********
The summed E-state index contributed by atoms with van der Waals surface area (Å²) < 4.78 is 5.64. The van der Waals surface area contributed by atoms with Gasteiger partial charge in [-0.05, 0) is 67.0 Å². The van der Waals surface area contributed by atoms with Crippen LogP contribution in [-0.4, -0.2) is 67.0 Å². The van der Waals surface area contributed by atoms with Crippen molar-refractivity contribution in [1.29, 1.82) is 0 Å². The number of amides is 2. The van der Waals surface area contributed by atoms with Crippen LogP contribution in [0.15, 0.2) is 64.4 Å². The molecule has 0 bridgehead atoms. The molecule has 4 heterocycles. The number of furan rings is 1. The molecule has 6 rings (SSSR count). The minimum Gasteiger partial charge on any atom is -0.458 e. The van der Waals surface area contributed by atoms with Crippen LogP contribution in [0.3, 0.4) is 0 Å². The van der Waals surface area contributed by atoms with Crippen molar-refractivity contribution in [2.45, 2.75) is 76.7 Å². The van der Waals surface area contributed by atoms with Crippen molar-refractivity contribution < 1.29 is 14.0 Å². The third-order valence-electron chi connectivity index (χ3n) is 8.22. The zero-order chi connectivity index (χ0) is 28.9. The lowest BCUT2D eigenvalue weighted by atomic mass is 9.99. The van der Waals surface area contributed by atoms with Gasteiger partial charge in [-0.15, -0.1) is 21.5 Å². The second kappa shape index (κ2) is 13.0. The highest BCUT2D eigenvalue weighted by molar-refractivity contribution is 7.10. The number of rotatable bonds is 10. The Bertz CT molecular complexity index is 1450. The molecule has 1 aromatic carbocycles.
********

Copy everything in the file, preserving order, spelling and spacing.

The summed E-state index contributed by atoms with van der Waals surface area (Å²) < 4.78 is 5.64. The van der Waals surface area contributed by atoms with Gasteiger partial charge in [-0.05, 0) is 67.0 Å². The van der Waals surface area contributed by atoms with Crippen LogP contribution in [-0.4, -0.2) is 67.0 Å². The van der Waals surface area contributed by atoms with Crippen molar-refractivity contribution in [1.29, 1.82) is 0 Å². The number of amides is 2. The van der Waals surface area contributed by atoms with Crippen LogP contribution in [0.15, 0.2) is 64.4 Å². The molecule has 0 bridgehead atoms. The molecule has 4 heterocycles. The number of furan rings is 1. The molecule has 6 rings (SSSR count). The minimum Gasteiger partial charge on any atom is -0.458 e. The van der Waals surface area contributed by atoms with Crippen LogP contribution in [0.3, 0.4) is 0 Å². The van der Waals surface area contributed by atoms with Crippen molar-refractivity contribution in [2.45, 2.75) is 76.7 Å². The van der Waals surface area contributed by atoms with Crippen molar-refractivity contribution < 1.29 is 14.0 Å². The third-order valence-electron chi connectivity index (χ3n) is 8.22. The zero-order chi connectivity index (χ0) is 28.9. The lowest BCUT2D eigenvalue weighted by atomic mass is 9.99. The van der Waals surface area contributed by atoms with Gasteiger partial charge in [-0.15, -0.1) is 21.5 Å². The second kappa shape index (κ2) is 13.0. The highest BCUT2D eigenvalue weighted by molar-refractivity contribution is 7.10. The number of rotatable bonds is 10. The Bertz CT molecular complexity index is 1450. The molecule has 1 aromatic carbocycles.